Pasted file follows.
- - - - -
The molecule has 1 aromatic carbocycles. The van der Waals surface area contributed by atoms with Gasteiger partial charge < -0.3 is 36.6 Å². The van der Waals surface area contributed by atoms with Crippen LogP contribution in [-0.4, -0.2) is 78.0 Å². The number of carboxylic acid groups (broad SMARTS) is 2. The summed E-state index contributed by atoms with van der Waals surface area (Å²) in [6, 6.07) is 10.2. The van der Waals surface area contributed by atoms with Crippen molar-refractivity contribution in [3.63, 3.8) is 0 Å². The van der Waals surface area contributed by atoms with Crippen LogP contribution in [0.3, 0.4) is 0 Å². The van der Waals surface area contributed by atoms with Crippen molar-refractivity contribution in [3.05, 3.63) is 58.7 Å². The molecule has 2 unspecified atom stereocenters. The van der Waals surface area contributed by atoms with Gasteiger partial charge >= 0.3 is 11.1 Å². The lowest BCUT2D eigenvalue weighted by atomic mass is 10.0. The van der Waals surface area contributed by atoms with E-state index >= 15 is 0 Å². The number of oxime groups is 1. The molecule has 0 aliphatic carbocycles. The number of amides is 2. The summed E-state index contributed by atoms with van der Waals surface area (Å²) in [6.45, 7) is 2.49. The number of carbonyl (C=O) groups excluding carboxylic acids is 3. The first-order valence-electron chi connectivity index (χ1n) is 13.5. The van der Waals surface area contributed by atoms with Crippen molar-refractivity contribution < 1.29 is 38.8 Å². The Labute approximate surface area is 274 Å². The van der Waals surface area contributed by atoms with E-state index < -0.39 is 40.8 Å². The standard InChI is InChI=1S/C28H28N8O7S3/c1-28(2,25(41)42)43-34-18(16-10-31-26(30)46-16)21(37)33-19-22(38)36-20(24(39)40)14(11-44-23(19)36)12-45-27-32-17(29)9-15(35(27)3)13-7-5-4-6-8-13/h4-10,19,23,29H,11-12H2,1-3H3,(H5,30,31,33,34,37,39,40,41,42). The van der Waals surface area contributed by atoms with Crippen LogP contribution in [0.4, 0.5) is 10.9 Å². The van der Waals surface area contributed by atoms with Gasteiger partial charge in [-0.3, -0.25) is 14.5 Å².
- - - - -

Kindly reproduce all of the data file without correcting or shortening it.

The molecule has 1 aromatic carbocycles. The van der Waals surface area contributed by atoms with Gasteiger partial charge < -0.3 is 36.6 Å². The van der Waals surface area contributed by atoms with Crippen LogP contribution in [-0.4, -0.2) is 78.0 Å². The number of carboxylic acid groups (broad SMARTS) is 2. The summed E-state index contributed by atoms with van der Waals surface area (Å²) in [6, 6.07) is 10.2. The van der Waals surface area contributed by atoms with Crippen molar-refractivity contribution in [3.63, 3.8) is 0 Å². The van der Waals surface area contributed by atoms with Crippen LogP contribution in [0.3, 0.4) is 0 Å². The van der Waals surface area contributed by atoms with Crippen molar-refractivity contribution in [3.05, 3.63) is 58.7 Å². The molecule has 2 unspecified atom stereocenters. The van der Waals surface area contributed by atoms with Gasteiger partial charge >= 0.3 is 11.1 Å². The lowest BCUT2D eigenvalue weighted by atomic mass is 10.0. The van der Waals surface area contributed by atoms with E-state index >= 15 is 0 Å². The number of oxime groups is 1. The molecule has 0 aliphatic carbocycles. The number of amides is 2. The summed E-state index contributed by atoms with van der Waals surface area (Å²) in [6.45, 7) is 2.49. The number of carbonyl (C=O) groups excluding carboxylic acids is 3. The first-order valence-electron chi connectivity index (χ1n) is 13.5. The van der Waals surface area contributed by atoms with Crippen molar-refractivity contribution < 1.29 is 38.8 Å². The Labute approximate surface area is 274 Å². The van der Waals surface area contributed by atoms with E-state index < -0.39 is 40.8 Å². The standard InChI is InChI=1S/C28H28N8O7S3/c1-28(2,25(41)42)43-34-18(16-10-31-26(30)46-16)21(37)33-19-22(38)36-20(24(39)40)14(11-44-23(19)36)12-45-27-32-17(29)9-15(35(27)3)13-7-5-4-6-8-13/h4-10,19,23,29H,11-12H2,1-3H3,(H5,30,31,33,34,37,39,40,41,42). The van der Waals surface area contributed by atoms with Crippen LogP contribution in [0.4, 0.5) is 10.9 Å². The van der Waals surface area contributed by atoms with Gasteiger partial charge in [-0.3, -0.25) is 14.5 Å².